ATI's Chris Esterly concurs with Stewart, informing us that ATI rarely builds C6s for performance applications but does so occasionally for tow vehicles or restorations of musclecars originally equipped with the C6. With today's crop of small, high-horsepower motors, the heavy rotating mass of of the C6 simply kills power. Packaging is also difficult, as the massive C6 doesn't fit easily into many cars.

Fig. 05 - Here are the three V-8 bolt patterns offered on Ford automatic transmissions.

The Cruise-O-Matic

     Introduced in 1951, the Cruise-O-Matic series of three-speed automatics (which includes the FMX) was used in Ford, Lincoln and Mercury passenger cars until 1979, and in light trucks from 1968 through 1979. They came in three configurations:

  • the small case (from 1951 to 1966)

  • the medium case (from 1955 to 1968), and

  • the FMX (from 1967 to 1979)

     The Cruise-O-Matic transmissions are easily identified by their design, which incorporates a cast-iron main case (unlike all other Ford three-speed automatic offerings) with separate aluminum bellhousings and extension housings bolted to it. The Cruise-O-Matics should be avoided in performance applications as very little is available in the way of aftermarket performance parts other than shift kits. The Cruise-O-Matics were also offered with all three bolt-common V8-pattern bellhousings.


     Ford's automatic overdrive (AOD) for rear-wheel-drive applications was the first of it's kind offered by an American automaker back in 1980. Featuring mechanical lockup, it was available behind everything from the 3.8L V-6 through Ford's Windsor-style V-8s (the 5.0L and 5.8L). The later automatic overdrive electric (AODE) incorporated computer control.

Fig. 05 - 4-spd automatic overdrive ID

     According to Mike Stewart of Mike's Transmissions, one of the most common problems with the AOD is its tendency to burn up the overdrive band. Mike's Transmissions offers a variety of parts to bolster the capabilities of the AOD, including an "A+" servo with grater capacity than stock and a hardened 4340 chromoly input shaft to replace the notoriously weak lockup input shaft. Mike's Transmissions also retrofits the larger and stronger drum/band assembly from the newer AODE to non-electric  AODs. Stewart considers a well-prepped AOD to be capable of withstanding 700 to 800 hp comfortably, making it safe for use in street applications less aggressive than all-out race cars.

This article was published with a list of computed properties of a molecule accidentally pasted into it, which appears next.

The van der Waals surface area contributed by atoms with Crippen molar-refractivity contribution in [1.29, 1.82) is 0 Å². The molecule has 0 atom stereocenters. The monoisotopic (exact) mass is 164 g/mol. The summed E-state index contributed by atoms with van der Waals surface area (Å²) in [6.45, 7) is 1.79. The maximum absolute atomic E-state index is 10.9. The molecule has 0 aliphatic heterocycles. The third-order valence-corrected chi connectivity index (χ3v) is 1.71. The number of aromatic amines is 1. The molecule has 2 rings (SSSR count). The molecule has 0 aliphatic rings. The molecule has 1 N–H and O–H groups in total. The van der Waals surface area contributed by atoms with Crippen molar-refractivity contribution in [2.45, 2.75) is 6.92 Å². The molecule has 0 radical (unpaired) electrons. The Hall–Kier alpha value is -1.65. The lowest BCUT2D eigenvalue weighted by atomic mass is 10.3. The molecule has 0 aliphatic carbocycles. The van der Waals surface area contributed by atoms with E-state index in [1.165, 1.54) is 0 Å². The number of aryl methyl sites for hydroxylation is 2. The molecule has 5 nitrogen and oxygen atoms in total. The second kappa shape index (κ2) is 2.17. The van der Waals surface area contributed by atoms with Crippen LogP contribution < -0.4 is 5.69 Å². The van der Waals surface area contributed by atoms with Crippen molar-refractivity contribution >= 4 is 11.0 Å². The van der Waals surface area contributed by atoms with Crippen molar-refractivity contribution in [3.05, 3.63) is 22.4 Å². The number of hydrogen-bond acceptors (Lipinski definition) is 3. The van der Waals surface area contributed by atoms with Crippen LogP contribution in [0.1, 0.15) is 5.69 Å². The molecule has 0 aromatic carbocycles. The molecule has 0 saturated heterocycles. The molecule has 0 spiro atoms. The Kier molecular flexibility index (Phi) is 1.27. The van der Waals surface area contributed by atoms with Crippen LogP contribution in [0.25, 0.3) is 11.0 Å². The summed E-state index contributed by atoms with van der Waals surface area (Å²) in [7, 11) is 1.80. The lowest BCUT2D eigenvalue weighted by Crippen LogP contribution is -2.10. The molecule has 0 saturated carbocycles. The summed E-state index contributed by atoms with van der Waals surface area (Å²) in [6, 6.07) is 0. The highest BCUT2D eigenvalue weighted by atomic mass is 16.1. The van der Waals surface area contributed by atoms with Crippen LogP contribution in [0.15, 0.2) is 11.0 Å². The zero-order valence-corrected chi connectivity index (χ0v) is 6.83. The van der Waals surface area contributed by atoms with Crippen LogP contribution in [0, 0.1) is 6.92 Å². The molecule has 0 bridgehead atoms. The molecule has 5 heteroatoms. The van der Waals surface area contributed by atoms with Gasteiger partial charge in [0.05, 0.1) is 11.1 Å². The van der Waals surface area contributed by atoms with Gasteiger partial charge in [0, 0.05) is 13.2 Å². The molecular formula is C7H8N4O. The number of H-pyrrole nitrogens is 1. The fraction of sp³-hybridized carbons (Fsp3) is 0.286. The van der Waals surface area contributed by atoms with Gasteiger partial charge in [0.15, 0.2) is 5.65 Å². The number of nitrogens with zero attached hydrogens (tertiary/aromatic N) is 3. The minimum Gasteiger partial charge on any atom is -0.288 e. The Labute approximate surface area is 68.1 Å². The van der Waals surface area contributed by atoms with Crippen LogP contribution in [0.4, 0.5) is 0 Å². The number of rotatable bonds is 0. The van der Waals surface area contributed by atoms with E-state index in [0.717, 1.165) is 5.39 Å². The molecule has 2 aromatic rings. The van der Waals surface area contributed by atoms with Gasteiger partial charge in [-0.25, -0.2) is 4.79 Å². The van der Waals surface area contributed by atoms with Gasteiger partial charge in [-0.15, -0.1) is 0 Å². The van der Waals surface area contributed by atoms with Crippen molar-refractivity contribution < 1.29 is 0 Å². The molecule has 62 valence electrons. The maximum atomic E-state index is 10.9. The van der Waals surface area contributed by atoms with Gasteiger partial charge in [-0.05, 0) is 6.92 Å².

Canada's Lentech Automatics has a reputation for building the world's toughest AODs. When asked about the weakest link  in the AOD, Lentech's Chris Nugteren quickly points to an inherent problem with the power flow through the transmission. The AOD incorporates a somewhat rudimentary overdrive design featuring two input shafts. The inner shaft, which is driven directly from the front cover of the torque converter bolted to the flywheel, provides direct drive in Third gear and bypasses the hydraulically driven components of the torque converter entirely; the hollow outer shaft is driven hydraulically by the converter and drives First, Second, and Reverse gears. This is commonly referred to as a split torque path, and it allows 40 percent of the engine's torque to be transmitted  via fluid coupling (through the torque converter) and 60 percent to be transmitted mechanically while the transmission is in Third gear. In Fourth gear, 100 percent of the torque is transmitted mechanically  -  similar to the direct-drive of a manual trans.

     When building an AOD transmission for a mild street/strip applications, Lentech first substitutes a nonlockup-style torque converter, which allows hydraulic damping to reduce the shock transmitted to the inner shaft compared to a lockup converter. Another benefit of the nonlockup converter is that Third gear now receives torque multiplications from the converter rather than being driven directly by the crankshaft as with a manual transmission. The result is more potential speed and smoother operation without the lockup feature. Lentech offers hardened inner and outer input shafts in the standard spline count.

     Another major component of the AOD that needs to be addressed in a performance applications is the valvebody, which, in Nugteren's words, "has a shift pattern that sucks." The AOD was introduced at a time when Ford's automatic-equipped cars rolled off the assembly line with only three-position column detents. Rather than design a new column, Ford (during it's "Better Ideas" days) opted to provide only three shift positions for the new transmission: First, Drive, and Overdrive, bypassing Second gear entirely in a manual-shift situation. Mustang owners quickly learned that if they upshifted from First to Third (Drive), then quickly downshifted back to First before the trans made the shift into Third, the trans would hold Second gear until the driver manually upshifted to Third.

     While this technique will work for a while, the overdrive band and direct clutch will prematurely wear out. Lentech changes the shift pattern by making a specific gate for Second gear and combining Overdrive with Drive. Overdrive is controlled with an electric solenoid in the valvebody (like most overdrive transmissions).